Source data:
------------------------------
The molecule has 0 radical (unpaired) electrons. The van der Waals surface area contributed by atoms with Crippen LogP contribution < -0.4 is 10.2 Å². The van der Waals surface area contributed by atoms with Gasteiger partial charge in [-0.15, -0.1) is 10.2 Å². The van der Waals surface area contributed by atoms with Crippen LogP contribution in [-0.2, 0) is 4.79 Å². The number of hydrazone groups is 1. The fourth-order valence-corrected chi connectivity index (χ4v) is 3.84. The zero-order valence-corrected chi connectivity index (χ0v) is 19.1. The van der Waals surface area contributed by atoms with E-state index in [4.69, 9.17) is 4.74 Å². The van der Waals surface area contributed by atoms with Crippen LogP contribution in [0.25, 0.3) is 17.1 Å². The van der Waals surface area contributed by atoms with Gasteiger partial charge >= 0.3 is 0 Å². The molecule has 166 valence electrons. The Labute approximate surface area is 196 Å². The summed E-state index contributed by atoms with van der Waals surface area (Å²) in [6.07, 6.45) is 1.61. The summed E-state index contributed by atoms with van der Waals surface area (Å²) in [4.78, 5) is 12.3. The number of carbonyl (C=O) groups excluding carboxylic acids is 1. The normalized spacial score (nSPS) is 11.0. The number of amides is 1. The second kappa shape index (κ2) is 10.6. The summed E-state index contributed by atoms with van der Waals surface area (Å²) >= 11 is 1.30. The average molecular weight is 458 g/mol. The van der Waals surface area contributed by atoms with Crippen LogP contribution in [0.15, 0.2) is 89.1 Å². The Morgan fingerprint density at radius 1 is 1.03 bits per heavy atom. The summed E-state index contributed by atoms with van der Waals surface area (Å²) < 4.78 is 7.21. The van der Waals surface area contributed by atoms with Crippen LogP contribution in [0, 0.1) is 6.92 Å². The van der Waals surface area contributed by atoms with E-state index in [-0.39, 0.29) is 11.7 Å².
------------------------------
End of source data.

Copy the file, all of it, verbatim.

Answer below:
The molecule has 0 radical (unpaired) electrons. The van der Waals surface area contributed by atoms with Crippen LogP contribution < -0.4 is 10.2 Å². The van der Waals surface area contributed by atoms with Gasteiger partial charge in [-0.15, -0.1) is 10.2 Å². The van der Waals surface area contributed by atoms with Crippen LogP contribution in [-0.2, 0) is 4.79 Å². The number of hydrazone groups is 1. The fourth-order valence-corrected chi connectivity index (χ4v) is 3.84. The zero-order valence-corrected chi connectivity index (χ0v) is 19.1. The van der Waals surface area contributed by atoms with E-state index in [4.69, 9.17) is 4.74 Å². The van der Waals surface area contributed by atoms with Crippen LogP contribution in [0.25, 0.3) is 17.1 Å². The van der Waals surface area contributed by atoms with Gasteiger partial charge >= 0.3 is 0 Å². The molecule has 166 valence electrons. The Labute approximate surface area is 196 Å². The summed E-state index contributed by atoms with van der Waals surface area (Å²) in [6.07, 6.45) is 1.61. The summed E-state index contributed by atoms with van der Waals surface area (Å²) in [4.78, 5) is 12.3. The number of carbonyl (C=O) groups excluding carboxylic acids is 1. The normalized spacial score (nSPS) is 11.0. The number of amides is 1. The second kappa shape index (κ2) is 10.6. The summed E-state index contributed by atoms with van der Waals surface area (Å²) >= 11 is 1.30. The average molecular weight is 458 g/mol. The van der Waals surface area contributed by atoms with Crippen LogP contribution in [0.15, 0.2) is 89.1 Å². The Morgan fingerprint density at radius 1 is 1.03 bits per heavy atom. The summed E-state index contributed by atoms with van der Waals surface area (Å²) < 4.78 is 7.21. The van der Waals surface area contributed by atoms with Crippen LogP contribution in [0, 0.1) is 6.92 Å². The van der Waals surface area contributed by atoms with E-state index in [-0.39, 0.29) is 11.7 Å².